But creating reliable services is complex. It involves developing services that can scale, testing them to keep them bug-free, and ensuring they perform quickly and smoothly. And all this must be true 24 hours a day, 7 days a week, 365 days a year.
The three main causes of website crashes and IT downtime are: usage spikes, network failure, and human error. For public sector services, usage spikes are the worst culprit because they occur when government service providers are at their most visible.
We have a term for usage spikes in government services here at Queue-it: The “Press conference effect”.
Here’s a behind-the-scenes look at the press conference effect in action. For this public sector client, a press conference announcing COVID-19 booster shots were available saw traffic shoot from about 400 visitors per minute to over 2,500 visitors per minute.
The red line is the maximum number of users the site can handle—1,000. That green line is the number of visitors to the site. The 2,500 visitors accessing the site each minute was more than double what the site could handle.
When the Newfoundland and Labrador Centre for Health Information launched their vaccine portal, they faced a similarly threatening traffic surge:
“When we went live, we saw huge amounts of traffic all at once. We had thousands and thousands of people every second trying to come in and get their vaccine records. Our go live lasted for about two hours and then our backend systems became overwhelmed. We were definitely in a high stress situation the day we went live.”
Andrew Roberts, Director of Solution Development & Support, NLCHI
We worked with the NLCHI after their rocky go live to implement a virtual waiting room and ensure they could deliver the reliability citizens deserved.
A virtual waiting room enables organizations to control online traffic to keep websites online and ensure a fair and seamless user experience, no matter the demand. Simply put, it enables organizations to handle sudden spikes in traffic or enormous load on their infrastructure without sacrificing the user experience.
After the NLCHI implemented the virtual waiting room, Roberts said: “After all the panic and the media attention, it was such a sense of relief to have Queue-it in place. We could see that traffic was going to the virtual waiting room and the number of people downloading their vaccine records was climbing quickly. It just felt like ‘Okay, we’re back up and running.’”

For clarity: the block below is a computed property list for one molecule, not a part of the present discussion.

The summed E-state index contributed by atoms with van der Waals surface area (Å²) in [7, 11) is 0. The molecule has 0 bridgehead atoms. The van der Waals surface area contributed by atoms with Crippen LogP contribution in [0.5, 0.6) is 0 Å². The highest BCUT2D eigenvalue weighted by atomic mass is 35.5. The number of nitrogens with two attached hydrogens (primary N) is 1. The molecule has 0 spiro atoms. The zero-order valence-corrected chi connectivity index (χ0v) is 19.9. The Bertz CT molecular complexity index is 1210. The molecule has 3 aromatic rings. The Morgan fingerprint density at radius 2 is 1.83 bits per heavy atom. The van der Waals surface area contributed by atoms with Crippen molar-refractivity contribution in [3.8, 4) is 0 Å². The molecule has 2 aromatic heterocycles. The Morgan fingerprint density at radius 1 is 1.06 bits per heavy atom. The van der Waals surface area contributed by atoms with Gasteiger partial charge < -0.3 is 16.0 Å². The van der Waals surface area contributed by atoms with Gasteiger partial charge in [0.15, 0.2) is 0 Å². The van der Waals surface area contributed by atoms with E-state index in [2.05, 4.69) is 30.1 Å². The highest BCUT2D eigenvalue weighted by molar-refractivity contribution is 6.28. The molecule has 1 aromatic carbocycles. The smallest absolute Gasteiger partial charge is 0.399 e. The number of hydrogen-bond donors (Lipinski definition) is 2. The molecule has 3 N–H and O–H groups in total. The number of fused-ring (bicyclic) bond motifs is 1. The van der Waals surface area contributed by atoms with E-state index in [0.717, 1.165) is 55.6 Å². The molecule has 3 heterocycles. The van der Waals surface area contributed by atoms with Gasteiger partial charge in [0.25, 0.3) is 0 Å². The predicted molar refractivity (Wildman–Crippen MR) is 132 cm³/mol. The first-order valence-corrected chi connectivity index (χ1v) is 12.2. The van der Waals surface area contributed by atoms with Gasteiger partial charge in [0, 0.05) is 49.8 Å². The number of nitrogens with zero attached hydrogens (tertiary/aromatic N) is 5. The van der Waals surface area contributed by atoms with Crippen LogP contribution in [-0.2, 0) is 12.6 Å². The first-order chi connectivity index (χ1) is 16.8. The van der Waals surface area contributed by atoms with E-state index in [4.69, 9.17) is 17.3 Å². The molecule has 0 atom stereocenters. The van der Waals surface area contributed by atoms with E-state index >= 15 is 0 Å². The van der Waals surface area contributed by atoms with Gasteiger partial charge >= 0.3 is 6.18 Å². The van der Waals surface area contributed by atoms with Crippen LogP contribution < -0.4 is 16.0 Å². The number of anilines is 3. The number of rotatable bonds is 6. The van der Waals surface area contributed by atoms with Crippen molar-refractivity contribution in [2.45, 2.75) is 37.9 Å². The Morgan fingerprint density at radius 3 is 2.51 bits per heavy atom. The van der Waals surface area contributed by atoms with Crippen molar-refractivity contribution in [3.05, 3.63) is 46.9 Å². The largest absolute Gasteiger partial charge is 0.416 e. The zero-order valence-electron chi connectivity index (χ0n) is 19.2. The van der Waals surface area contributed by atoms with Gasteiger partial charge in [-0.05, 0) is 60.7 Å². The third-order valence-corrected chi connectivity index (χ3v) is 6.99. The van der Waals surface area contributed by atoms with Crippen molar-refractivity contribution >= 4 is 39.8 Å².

A virtual waiting room is an important tool in your crash prevention toolkit, but there are others you should use to complement the solution. These include:
- Load testing your site ahead of major sales days to know what you can handle
- Cache static content on your CDN and run content on the Edge
- Identify site bottlenecks such as payment gateways and database calls
- Scale up your servers and configure autoscaling
Creating citizen-centric digital services is like keeping your service centers clean and ensuring staff are polite and helpful—it’s about creating a superior experience for citizens and demonstrating the competence of government.
The benefits are many. Well-designed digital public services can save governments time and money, increase staff and citizen satisfaction, and boost trust and credibility.
To reap these benefits, services need to be designed with the user/citizen experience and the determinants of trust at their core. This means creating functional, reliable, usable, and pleasurable services (from The Hierarchy of User Needs). As well as ensuring services and digital transformation initiatives project responsiveness, reliability, integrity, openness, and fairness (from the OECD’s Determinants of Trust).
UX research and findings on trust inform 4 proven steps to improve digital public services:
- Engage in clear, open, two-way communication
- Design for everyone
- Make fairness a priority
- Create services citizens can count on
While these steps are simple in principle, they’re both complex to implement and powerful in their potential.
As we see in countries like Denmark, creating world-leading citizen-centric services is not an overnight process, or one that can be achieved alone. It takes years, requires support from colleagues and higher-ups, and involves collaboration with citizens and private companies.
But digitalization pays dividends. And a citizen-centric government ethos enables the public sector to fulfill one of its foremost duties—serve its citizens.